A day of several parts (just like the weather turned out to be ) due to differing commitments, but it turned out to cater for both active and "passive" birding in the end.
Some time ago I decided I would attempt to maintain the Mother of all bird recording systems, both as something of interest and as an investment for future, when trips etc can be pored over and enjoyed anew. Whilst all of us have kept diaries or logbooks of one kind or another, and with varying success (me!), I decided I'd put some real effort this time into linking such a record into both printed and computer facilities too. I guess some people do this already and, doubtless, there are all sorts of combinations at play out there. Believe me, they are to be much respected!
Thankfully I'm a fairly neat writer so I can usually cheat and compile a logbook whilst out in the field and add in all the summarised detail at the end of the day, plus personal bits and pieces. The trick is to ensure I don't lose it and to keep it dry! Dog eared is allowed.
Out of sheer enjoyment I also mark up a copy of Clement's World List ( "The Clements CheckList of the Birds of the World", Sixth Edition, Christopher Helm, London, 2007 ) merely so I can browse through the seemingly endless pages of bird names and see what I've seen and where. It's also a good spur to deciding where to go next. I started this around ten years ago, as a lot of my records from earlier years had been destroyed, so it gave me the excuse for beginning all over again. I link that now by entering lists for World , UK, other countries and the calendar year into BUBO (www.bubo.org ) which conveniently tallies up totals and presents your details in "league table " format. It's fun and I can recommend it to everyone as it can be used by those overseas as well as in the UK. The more participants, the better it will be.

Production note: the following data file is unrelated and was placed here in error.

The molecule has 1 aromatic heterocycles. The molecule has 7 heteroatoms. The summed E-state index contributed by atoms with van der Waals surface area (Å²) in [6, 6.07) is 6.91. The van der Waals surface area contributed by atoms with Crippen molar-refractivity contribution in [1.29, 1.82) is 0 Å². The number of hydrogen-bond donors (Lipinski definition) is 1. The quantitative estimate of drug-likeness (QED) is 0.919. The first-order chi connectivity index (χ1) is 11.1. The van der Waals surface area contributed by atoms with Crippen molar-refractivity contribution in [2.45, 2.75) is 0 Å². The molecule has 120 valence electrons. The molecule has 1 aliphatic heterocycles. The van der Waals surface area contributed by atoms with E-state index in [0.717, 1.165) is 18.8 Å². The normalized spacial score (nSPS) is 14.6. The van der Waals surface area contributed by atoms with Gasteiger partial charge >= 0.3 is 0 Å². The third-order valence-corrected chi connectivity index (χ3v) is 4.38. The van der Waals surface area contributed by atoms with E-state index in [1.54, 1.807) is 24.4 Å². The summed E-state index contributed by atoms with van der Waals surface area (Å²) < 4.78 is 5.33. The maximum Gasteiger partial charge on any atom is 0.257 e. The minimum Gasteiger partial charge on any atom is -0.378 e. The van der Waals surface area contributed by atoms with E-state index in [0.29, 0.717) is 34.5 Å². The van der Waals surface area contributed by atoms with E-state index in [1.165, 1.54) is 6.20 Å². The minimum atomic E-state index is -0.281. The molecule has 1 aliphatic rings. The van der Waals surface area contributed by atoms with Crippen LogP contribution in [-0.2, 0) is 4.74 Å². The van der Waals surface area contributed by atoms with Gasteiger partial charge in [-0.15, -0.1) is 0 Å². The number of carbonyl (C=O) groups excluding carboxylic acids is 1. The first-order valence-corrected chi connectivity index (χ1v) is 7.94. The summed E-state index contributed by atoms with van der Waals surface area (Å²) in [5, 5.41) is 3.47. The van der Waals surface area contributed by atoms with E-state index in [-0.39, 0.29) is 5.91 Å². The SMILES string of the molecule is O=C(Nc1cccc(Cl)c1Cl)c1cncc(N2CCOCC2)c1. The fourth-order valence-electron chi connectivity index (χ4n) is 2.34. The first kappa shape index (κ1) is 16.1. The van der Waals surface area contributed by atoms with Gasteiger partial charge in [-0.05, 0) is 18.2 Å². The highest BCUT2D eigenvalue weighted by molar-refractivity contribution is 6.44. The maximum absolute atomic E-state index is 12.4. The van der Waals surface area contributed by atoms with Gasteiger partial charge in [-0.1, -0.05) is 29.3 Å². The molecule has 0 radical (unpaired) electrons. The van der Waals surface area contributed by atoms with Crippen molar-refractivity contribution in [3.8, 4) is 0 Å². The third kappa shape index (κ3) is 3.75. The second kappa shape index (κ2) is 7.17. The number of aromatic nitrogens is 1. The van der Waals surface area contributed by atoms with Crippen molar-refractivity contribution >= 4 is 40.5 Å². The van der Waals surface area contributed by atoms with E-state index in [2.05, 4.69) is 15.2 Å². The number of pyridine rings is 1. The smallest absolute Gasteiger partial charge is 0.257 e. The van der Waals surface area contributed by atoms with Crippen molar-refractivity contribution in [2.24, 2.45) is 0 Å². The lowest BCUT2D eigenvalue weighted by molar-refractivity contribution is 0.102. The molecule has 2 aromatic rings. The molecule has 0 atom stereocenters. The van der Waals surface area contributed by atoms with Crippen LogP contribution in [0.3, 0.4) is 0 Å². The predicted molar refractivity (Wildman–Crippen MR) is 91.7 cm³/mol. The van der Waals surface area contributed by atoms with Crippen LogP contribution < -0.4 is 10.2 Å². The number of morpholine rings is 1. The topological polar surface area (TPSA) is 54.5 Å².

Finally I put my records (now ) into Bird Base / Bird Area produced by SBSP as there are many useful facilities within its make up that allow you, for example, to determine what, of the species you haven't seen, will occur within a given area you're visiting. There's more than a bit of catch up to indulge in on this one but, again, it should be fun. Once started I've found the easiest way is to enter the records regularly , which takes no time at all.
Now comes the admission! Why have I decided to lay all this out on the Blog? Well, in a strategy as complicated as any contained within the "cunning plans" in Black Adder, I figured that, if I made all this public, it would be the best way of sustaining its completion. Mega logic! All I need now is for someone to ask the obvious question in a years time and I can then either smugly confirm I'm up to date , or publicly declare that the whole thing fell into disarray ( that's one to avoid surely).
Birding locally in the afternoon showed the Fiedfare flock still hanging on, although the odd Redwings appear to have left. Local Wheatears appear not to be in the usual numbers yet, but Meadow Pipits are more numerous than last year. Later I set off to complete another vigil trying to find Long-eared Owl , which I remain convinced is present on Islay but overlooked. I wasn't successful!!
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